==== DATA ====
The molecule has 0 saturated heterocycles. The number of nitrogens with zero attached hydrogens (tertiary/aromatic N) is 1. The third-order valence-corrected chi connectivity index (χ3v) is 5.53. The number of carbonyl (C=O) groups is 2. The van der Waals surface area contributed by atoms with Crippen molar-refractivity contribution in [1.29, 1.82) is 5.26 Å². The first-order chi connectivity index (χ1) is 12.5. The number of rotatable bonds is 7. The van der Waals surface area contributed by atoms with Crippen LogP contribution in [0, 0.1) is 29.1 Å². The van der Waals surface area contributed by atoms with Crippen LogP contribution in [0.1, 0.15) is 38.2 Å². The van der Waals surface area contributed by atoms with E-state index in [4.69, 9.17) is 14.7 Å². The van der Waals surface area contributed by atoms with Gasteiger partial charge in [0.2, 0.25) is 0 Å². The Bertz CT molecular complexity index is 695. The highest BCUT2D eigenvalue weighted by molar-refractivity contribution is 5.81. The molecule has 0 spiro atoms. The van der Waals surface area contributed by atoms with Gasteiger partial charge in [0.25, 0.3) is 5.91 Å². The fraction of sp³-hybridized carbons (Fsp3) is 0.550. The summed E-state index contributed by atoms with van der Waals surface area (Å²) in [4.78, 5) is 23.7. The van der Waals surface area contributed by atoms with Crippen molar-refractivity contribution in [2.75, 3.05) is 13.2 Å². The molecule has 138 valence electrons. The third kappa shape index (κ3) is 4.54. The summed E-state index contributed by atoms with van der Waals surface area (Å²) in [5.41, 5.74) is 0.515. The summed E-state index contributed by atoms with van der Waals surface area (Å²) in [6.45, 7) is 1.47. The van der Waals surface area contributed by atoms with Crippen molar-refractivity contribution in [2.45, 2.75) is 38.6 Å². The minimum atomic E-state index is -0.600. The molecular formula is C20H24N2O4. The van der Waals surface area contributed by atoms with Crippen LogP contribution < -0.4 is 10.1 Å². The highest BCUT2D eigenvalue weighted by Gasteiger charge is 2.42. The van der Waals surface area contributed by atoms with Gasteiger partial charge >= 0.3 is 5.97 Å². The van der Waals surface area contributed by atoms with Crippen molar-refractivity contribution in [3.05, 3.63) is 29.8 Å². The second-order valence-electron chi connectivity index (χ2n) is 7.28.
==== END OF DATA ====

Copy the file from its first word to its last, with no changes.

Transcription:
The molecule has 0 saturated heterocycles. The number of nitrogens with zero attached hydrogens (tertiary/aromatic N) is 1. The third-order valence-corrected chi connectivity index (χ3v) is 5.53. The number of carbonyl (C=O) groups is 2. The van der Waals surface area contributed by atoms with Crippen molar-refractivity contribution in [1.29, 1.82) is 5.26 Å². The first-order chi connectivity index (χ1) is 12.5. The number of rotatable bonds is 7. The van der Waals surface area contributed by atoms with Crippen LogP contribution in [0, 0.1) is 29.1 Å². The van der Waals surface area contributed by atoms with Crippen LogP contribution in [0.1, 0.15) is 38.2 Å². The van der Waals surface area contributed by atoms with E-state index in [4.69, 9.17) is 14.7 Å². The van der Waals surface area contributed by atoms with Gasteiger partial charge in [0.2, 0.25) is 0 Å². The Bertz CT molecular complexity index is 695. The highest BCUT2D eigenvalue weighted by molar-refractivity contribution is 5.81. The molecule has 0 spiro atoms. The van der Waals surface area contributed by atoms with Gasteiger partial charge in [0.25, 0.3) is 5.91 Å². The fraction of sp³-hybridized carbons (Fsp3) is 0.550. The summed E-state index contributed by atoms with van der Waals surface area (Å²) in [4.78, 5) is 23.7. The van der Waals surface area contributed by atoms with Crippen molar-refractivity contribution in [2.75, 3.05) is 13.2 Å². The molecule has 138 valence electrons. The third kappa shape index (κ3) is 4.54. The summed E-state index contributed by atoms with van der Waals surface area (Å²) in [5.41, 5.74) is 0.515. The summed E-state index contributed by atoms with van der Waals surface area (Å²) in [6.45, 7) is 1.47. The van der Waals surface area contributed by atoms with Crippen molar-refractivity contribution in [2.45, 2.75) is 38.6 Å². The minimum atomic E-state index is -0.600. The molecular formula is C20H24N2O4. The van der Waals surface area contributed by atoms with Crippen LogP contribution < -0.4 is 10.1 Å². The highest BCUT2D eigenvalue weighted by Gasteiger charge is 2.42. The van der Waals surface area contributed by atoms with Gasteiger partial charge >= 0.3 is 5.97 Å². The van der Waals surface area contributed by atoms with Crippen molar-refractivity contribution in [3.05, 3.63) is 29.8 Å². The second-order valence-electron chi connectivity index (χ2n) is 7.28.